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fact that many minorities do not go on to graduate school. i used to have to tell my students when they would say, "why aren't you hiring more black faculty or latino faculty?" i would say, "how many of you are going to get a phd? and no hands would go up. and i said i can't create them out of whole cloth. somebody's got to go to graduate school. >> this audience member asks, many among the african-american community viewed you negatively during the bush administration years what they perceived to be your participation in an administration that arguably appeared to be unconcerned about matters that were important to them. do you believe there's any way to repair that perception of the bush administration in the eyes of such critics? >> well, it's funny. someone asked me this a little while ago about the perception of the black community. and i don't know who that community is. because when i go out into whether it's campuses or churches or the grocery store for that matter, overwhelmingly black people thank me for my
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service. and so i don't know how to speak for the black community. and that's maybe one line we ought to lose. because i think the black community is very diverse. but as to the record of the bush administration, i know that for reasons that i don't understand it was difficult for people of color to see the president that i knew and that i saw. this was a president who was incredibly proud of the fact that he had won large percentages of the black population and the hispanic population as governor of texas, whose signature achievement from his point of view was improving the achievement gap or narrowing the achievement gap between minority children and majority children, who was -- the reason i was initially attracted to him was not about foreign policy, it had to do with a phrase that i heard him up ter "the soft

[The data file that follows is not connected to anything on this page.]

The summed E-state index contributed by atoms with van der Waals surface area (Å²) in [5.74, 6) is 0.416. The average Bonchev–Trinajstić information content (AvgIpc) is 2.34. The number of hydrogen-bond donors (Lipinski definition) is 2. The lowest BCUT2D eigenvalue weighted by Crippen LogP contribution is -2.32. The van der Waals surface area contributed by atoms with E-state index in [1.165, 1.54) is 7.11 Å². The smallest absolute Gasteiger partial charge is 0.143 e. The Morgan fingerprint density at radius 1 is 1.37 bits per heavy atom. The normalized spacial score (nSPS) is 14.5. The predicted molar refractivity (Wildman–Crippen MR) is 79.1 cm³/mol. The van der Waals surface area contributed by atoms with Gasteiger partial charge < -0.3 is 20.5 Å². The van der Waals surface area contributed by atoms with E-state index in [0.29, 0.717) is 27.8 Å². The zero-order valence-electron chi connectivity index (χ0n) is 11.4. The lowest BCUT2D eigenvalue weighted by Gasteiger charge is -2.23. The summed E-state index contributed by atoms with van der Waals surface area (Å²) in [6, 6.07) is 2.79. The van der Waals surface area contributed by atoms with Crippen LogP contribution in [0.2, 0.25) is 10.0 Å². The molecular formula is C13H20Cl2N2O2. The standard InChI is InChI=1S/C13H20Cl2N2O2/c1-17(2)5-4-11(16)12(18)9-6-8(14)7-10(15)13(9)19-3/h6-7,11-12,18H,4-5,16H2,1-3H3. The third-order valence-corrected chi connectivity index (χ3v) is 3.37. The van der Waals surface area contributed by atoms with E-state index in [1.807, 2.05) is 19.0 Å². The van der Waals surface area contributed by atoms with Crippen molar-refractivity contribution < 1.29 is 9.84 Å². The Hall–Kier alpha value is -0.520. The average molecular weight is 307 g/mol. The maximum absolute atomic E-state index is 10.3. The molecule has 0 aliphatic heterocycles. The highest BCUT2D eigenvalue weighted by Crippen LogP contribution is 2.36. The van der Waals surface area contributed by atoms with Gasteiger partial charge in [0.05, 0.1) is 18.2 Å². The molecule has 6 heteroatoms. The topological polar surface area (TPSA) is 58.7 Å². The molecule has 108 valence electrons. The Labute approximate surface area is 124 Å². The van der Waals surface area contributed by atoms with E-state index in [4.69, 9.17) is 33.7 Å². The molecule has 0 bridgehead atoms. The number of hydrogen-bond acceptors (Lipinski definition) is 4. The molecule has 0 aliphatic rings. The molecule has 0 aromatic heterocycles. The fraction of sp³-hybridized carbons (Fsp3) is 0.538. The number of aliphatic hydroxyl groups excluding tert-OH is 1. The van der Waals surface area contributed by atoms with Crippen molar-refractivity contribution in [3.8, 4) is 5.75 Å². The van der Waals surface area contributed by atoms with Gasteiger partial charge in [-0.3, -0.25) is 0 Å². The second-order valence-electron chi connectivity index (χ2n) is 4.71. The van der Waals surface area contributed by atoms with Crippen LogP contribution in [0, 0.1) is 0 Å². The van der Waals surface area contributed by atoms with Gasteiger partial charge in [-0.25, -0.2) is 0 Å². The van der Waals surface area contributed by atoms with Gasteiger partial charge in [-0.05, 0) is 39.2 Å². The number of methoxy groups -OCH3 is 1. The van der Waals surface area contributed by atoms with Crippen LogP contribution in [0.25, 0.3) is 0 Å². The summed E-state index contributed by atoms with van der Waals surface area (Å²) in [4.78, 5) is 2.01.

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bigotry of low expectations." if you're a minority you've felt that soft bigot triof low expectations that that child can't learn and so i'll stop trying. and so i recognized that there was a gap that we were never able to close. but i hope people would actually go back and look at the record. and also look at the fact that this republican president was the president for whom two black secretaries of state served. i know that there was a gap. i wish we could have filled it better. but i believe that record will in the long-term serve him well. [applause] >> have racial relations improved in the barack obama administration? >> well, racial relations im-- have improved over a long period of time. and sometimes they are tested by something that someone says.
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one of the things i think we could do in terms of race relations is turn down the volume a little bit on race. there is no more sensitive and more difficult issue in the united states than race because we have the birth defect of slavery, we have the deep wounds of segregation and prejudice, and the worst thing that i think you can say about somebody is that person is a racist. and we throw that epidemic tet around way too -- epithet around way too easily. i would try to give people the benefit of the doubt. maybe they're looking at me and they just don't like me. it may have nothing to do with the fact that i'm black. but i do know that we as a country have come a very, very long way. but as i say in the book, we have come a long way. i no longer believe that race is dispositive in how far you can go. but i also know that this is not a color blind society. that when somebody walks in the door you do see color.